It’s been 16 years since The Boston Globe exposed widespread sexual abuse and a culture of coverup within the Roman Catholic Church. Since then, sex assault scandals involving the U.S. military, universities, Hollywood, Congress and a wide array of businesses have reinforced the same two points:

Sexual predators take advantage of people who are less powerful than they are. And they hide in organizations that want to protect their own reputations.

A victim’s relatively low social status, combined with a reasonable expectation of backlash from a threatened institution, makes it difficult for them to tell their story, especially if they are children or were children at the time of their abuse.

It’s not only easy to understand why many child sex abuse victims don’t come forward right away, it but should almost be expected that they won’t, which is why many states including Maine have eliminated the statute of limitations for criminal charges of sexual abuse of a child.  By now everyone should know this, but unfortunately, that’s not the case.

Last week, U.S. District Court Judge Lance Walker threw out a lawsuit filed by a Biddeford man who alleges that he was sexually assaulted as a teen by a city police officer. It wasn’t until many years later that he learned that before he was abused there had been another report against the same officer, who was allowed to stay on the job.

That’s when Matthew Lauzon filed a lawsuit against the the officer, the police chief and the city. Walker ruled that Lauzon had been too slow to file his suit and so he lost his opportunity for a day in court.

Walker reasoned that Lauzon knew enough to make a complaint even before he found out about the other report of abuse. “Instead he made a conscious choice to not pursue or even discuss his potential claim until he reached age 30,” Walker wrote. “For his own personal and perhaps understandable reasons, (Lauzon) buried his head in the sand.”

Walker might be right about the law, but describing someone’s reluctance to come forward with allegations of sexual abuse as “a conscious choice” shows the judge hasn’t learned much from the years of revelations. And Walker owes Lauzon an apology for suggesting he was cowardly or irrational – or whatever “buried his head in the sand” was supposed to mean.

A civil complaint that alleges sexual abuse that occurred when the plaintiff was a child should not be treated like a typical lawsuit for medical malpractice or a failed business deal. Sexual assault victims are uniquely burdened by feelings of guilt and shame. Mistaken notions that they were willing participants in their own abuse are often planted in their minds by their abusers through the process of grooming.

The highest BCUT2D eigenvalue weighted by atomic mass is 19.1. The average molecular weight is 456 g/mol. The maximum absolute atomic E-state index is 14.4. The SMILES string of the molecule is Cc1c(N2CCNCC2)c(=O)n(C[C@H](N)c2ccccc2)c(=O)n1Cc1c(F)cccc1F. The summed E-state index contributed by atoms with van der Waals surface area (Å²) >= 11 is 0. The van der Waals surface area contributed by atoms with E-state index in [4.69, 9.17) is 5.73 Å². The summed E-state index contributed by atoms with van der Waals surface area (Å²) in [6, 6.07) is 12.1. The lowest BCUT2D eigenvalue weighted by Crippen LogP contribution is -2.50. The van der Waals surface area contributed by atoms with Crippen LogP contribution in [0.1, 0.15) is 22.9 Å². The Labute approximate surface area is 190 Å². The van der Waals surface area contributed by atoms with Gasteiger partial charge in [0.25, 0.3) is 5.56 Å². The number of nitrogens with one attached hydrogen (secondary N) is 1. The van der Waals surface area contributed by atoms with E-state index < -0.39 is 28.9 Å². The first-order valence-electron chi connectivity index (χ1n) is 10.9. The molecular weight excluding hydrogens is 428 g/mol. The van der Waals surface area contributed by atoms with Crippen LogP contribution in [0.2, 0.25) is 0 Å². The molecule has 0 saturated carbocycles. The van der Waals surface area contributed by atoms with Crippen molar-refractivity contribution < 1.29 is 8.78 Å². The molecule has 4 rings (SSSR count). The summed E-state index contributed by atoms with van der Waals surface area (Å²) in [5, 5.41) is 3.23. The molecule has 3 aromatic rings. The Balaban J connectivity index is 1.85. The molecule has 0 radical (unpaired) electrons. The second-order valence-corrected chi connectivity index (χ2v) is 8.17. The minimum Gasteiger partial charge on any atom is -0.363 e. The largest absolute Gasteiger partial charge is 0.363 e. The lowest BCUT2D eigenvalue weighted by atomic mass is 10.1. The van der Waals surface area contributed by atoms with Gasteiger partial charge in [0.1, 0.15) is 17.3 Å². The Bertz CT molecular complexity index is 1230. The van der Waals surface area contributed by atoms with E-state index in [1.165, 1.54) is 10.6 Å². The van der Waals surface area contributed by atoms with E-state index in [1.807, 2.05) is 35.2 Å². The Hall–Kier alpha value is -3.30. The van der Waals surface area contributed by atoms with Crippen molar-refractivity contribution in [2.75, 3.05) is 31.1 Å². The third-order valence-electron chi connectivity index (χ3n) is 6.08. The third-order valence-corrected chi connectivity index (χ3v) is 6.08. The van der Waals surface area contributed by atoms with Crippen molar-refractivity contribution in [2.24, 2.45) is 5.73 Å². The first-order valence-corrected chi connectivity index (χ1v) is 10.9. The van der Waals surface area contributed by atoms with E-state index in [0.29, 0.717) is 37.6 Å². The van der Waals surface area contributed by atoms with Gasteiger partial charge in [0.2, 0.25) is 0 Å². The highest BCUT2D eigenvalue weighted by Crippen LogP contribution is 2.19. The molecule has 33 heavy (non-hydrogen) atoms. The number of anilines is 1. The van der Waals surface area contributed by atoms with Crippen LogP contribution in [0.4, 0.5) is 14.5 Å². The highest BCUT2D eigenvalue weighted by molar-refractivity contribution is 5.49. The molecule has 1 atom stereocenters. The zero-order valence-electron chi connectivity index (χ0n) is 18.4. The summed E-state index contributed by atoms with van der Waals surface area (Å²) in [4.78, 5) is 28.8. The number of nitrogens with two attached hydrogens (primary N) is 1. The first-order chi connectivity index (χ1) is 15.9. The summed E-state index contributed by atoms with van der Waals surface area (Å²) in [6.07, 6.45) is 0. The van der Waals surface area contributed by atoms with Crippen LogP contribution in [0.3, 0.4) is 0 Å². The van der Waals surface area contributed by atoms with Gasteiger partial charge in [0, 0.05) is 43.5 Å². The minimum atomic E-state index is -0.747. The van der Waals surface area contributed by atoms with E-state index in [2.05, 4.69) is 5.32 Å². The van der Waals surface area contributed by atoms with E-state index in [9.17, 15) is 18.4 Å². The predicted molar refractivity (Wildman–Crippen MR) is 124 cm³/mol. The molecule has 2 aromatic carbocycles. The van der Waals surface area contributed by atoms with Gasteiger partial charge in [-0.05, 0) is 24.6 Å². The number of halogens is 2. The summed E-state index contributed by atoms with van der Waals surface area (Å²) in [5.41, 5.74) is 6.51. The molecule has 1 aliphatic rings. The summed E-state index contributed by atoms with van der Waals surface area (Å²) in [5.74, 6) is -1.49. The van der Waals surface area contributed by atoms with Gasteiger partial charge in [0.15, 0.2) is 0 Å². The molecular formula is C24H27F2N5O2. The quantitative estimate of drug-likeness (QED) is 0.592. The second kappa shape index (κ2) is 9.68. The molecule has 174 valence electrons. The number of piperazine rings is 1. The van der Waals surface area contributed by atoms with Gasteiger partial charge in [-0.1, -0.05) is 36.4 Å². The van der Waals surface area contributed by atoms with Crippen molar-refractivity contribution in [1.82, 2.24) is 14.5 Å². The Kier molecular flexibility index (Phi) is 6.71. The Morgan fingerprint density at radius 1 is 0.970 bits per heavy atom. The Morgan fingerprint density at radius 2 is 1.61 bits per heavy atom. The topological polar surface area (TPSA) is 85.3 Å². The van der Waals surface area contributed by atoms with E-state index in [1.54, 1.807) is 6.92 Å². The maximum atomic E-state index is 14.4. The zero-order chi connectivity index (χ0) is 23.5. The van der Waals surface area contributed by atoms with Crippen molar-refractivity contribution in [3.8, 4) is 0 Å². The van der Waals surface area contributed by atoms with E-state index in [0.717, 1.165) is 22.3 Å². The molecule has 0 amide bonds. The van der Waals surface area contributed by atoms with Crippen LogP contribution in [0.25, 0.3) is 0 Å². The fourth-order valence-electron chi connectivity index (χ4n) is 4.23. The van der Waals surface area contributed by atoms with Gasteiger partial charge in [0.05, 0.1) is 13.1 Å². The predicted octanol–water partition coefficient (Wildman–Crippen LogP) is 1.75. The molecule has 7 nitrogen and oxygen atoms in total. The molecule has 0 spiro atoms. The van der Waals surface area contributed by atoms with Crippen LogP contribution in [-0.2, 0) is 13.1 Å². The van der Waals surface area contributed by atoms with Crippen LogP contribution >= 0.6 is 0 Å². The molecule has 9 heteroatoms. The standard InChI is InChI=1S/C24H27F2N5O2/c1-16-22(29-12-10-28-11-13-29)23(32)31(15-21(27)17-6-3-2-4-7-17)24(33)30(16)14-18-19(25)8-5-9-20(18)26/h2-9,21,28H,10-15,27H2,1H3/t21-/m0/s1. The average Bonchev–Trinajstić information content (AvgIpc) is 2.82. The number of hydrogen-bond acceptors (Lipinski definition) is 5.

When they do come forward, they can expect to be dismissed by people in power. A recent example is provided by the many women who accused financier Jeffrey Epstein of exploiting them when they were teenagers. They were cast aside in 2008 by Alexander Acosta, then U.S. Attorney for the Southern District of Florida, who negotiated a sweetheart plea deal for Epstein without their input. On Wednesday, Acosta, who was serving as secretary of labor in the Trump administration, flatly refused to apologize to the dozens of Epstein’s accusers, making it sound as if their reticence had been what made him to let Epstein off the hook. “The message is you need to come forward,” Acosta said to the women who had done just that.

Fortunately, investigative reporting by The Miami Herald prompted federal prosecutors in New York to revive the case last week and Acosta was forced to resign over his handling of the plea agreement.

Lauzon is appealing the dismissal of his case to the 1st Circuit Court of Appeals. That court may uphold Walker’s legal analysis regarding the suit’s timeliness, but we hope the the judges will call attention to the lack of sensitivity and understanding about the dynamics of sexual abuse that was betrayed in his opinion.

Victims who are slow to tell their stories are not the ones who have buried their heads in the sand. It’s judges, prosecutors and other people in power who need to open their eyes.